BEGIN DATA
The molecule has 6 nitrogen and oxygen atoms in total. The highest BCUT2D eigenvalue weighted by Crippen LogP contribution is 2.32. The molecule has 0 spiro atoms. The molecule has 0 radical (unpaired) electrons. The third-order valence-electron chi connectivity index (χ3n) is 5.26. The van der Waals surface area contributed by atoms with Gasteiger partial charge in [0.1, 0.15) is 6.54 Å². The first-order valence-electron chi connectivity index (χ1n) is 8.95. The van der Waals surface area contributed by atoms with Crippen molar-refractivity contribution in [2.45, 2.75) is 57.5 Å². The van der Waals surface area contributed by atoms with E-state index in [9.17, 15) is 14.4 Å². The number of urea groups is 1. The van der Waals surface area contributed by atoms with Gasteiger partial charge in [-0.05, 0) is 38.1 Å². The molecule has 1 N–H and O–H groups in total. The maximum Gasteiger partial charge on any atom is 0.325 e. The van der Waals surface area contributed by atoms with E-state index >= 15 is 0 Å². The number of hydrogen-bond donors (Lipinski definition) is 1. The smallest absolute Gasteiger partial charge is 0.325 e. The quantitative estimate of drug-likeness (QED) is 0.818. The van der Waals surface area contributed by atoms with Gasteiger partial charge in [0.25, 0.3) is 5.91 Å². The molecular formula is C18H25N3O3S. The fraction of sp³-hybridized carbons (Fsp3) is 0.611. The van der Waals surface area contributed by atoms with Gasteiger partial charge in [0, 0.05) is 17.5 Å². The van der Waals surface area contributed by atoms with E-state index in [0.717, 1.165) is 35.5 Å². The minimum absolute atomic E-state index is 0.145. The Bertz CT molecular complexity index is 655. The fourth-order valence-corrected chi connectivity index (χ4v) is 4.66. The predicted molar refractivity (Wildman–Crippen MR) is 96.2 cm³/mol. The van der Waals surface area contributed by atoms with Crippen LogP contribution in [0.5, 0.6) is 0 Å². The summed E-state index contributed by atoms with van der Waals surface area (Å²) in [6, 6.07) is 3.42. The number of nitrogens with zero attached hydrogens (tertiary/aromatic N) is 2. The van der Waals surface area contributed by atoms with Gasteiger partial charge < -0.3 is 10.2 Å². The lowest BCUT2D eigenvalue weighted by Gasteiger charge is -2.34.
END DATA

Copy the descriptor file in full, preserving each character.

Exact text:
The molecule has 6 nitrogen and oxygen atoms in total. The highest BCUT2D eigenvalue weighted by Crippen LogP contribution is 2.32. The molecule has 0 spiro atoms. The molecule has 0 radical (unpaired) electrons. The third-order valence-electron chi connectivity index (χ3n) is 5.26. The van der Waals surface area contributed by atoms with Gasteiger partial charge in [0.1, 0.15) is 6.54 Å². The first-order valence-electron chi connectivity index (χ1n) is 8.95. The van der Waals surface area contributed by atoms with Crippen molar-refractivity contribution in [2.45, 2.75) is 57.5 Å². The van der Waals surface area contributed by atoms with E-state index in [9.17, 15) is 14.4 Å². The number of urea groups is 1. The van der Waals surface area contributed by atoms with Gasteiger partial charge in [-0.05, 0) is 38.1 Å². The molecule has 1 N–H and O–H groups in total. The maximum Gasteiger partial charge on any atom is 0.325 e. The van der Waals surface area contributed by atoms with E-state index >= 15 is 0 Å². The number of hydrogen-bond donors (Lipinski definition) is 1. The smallest absolute Gasteiger partial charge is 0.325 e. The quantitative estimate of drug-likeness (QED) is 0.818. The van der Waals surface area contributed by atoms with Gasteiger partial charge in [0.25, 0.3) is 5.91 Å². The molecular formula is C18H25N3O3S. The fraction of sp³-hybridized carbons (Fsp3) is 0.611. The van der Waals surface area contributed by atoms with Gasteiger partial charge in [0, 0.05) is 17.5 Å². The van der Waals surface area contributed by atoms with E-state index in [0.717, 1.165) is 35.5 Å². The minimum absolute atomic E-state index is 0.145. The Bertz CT molecular complexity index is 655. The fourth-order valence-corrected chi connectivity index (χ4v) is 4.66. The predicted molar refractivity (Wildman–Crippen MR) is 96.2 cm³/mol. The van der Waals surface area contributed by atoms with Crippen LogP contribution in [0.5, 0.6) is 0 Å². The summed E-state index contributed by atoms with van der Waals surface area (Å²) in [6, 6.07) is 3.42. The number of nitrogens with zero attached hydrogens (tertiary/aromatic N) is 2. The van der Waals surface area contributed by atoms with Gasteiger partial charge < -0.3 is 10.2 Å². The lowest BCUT2D eigenvalue weighted by Gasteiger charge is -2.34.